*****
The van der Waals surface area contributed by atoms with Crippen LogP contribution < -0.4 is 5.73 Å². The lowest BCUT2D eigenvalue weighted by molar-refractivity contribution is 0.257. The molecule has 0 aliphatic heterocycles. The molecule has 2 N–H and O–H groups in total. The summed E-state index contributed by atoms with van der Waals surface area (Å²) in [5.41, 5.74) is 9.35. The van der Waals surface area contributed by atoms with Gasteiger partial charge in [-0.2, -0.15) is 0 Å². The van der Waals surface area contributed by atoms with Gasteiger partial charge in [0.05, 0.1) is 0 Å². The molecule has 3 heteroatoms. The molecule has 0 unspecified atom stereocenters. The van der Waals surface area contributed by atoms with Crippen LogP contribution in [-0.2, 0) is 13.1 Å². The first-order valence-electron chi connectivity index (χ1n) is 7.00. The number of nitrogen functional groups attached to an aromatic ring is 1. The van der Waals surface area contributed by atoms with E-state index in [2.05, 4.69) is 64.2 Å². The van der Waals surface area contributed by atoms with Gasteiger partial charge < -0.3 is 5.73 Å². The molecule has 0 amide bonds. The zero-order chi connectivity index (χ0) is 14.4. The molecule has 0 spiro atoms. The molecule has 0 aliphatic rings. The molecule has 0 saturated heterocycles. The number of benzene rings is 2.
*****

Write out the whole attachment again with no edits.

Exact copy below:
The van der Waals surface area contributed by atoms with Crippen LogP contribution < -0.4 is 5.73 Å². The lowest BCUT2D eigenvalue weighted by molar-refractivity contribution is 0.257. The molecule has 0 aliphatic heterocycles. The molecule has 2 N–H and O–H groups in total. The summed E-state index contributed by atoms with van der Waals surface area (Å²) in [5.41, 5.74) is 9.35. The van der Waals surface area contributed by atoms with Gasteiger partial charge in [-0.2, -0.15) is 0 Å². The van der Waals surface area contributed by atoms with Gasteiger partial charge in [0.05, 0.1) is 0 Å². The molecule has 3 heteroatoms. The molecule has 0 unspecified atom stereocenters. The van der Waals surface area contributed by atoms with Crippen LogP contribution in [-0.2, 0) is 13.1 Å². The first-order valence-electron chi connectivity index (χ1n) is 7.00. The number of nitrogen functional groups attached to an aromatic ring is 1. The van der Waals surface area contributed by atoms with E-state index in [2.05, 4.69) is 64.2 Å². The van der Waals surface area contributed by atoms with Gasteiger partial charge < -0.3 is 5.73 Å². The molecule has 0 amide bonds. The zero-order chi connectivity index (χ0) is 14.4. The molecule has 0 spiro atoms. The molecule has 0 aliphatic rings. The molecule has 0 saturated heterocycles. The number of benzene rings is 2.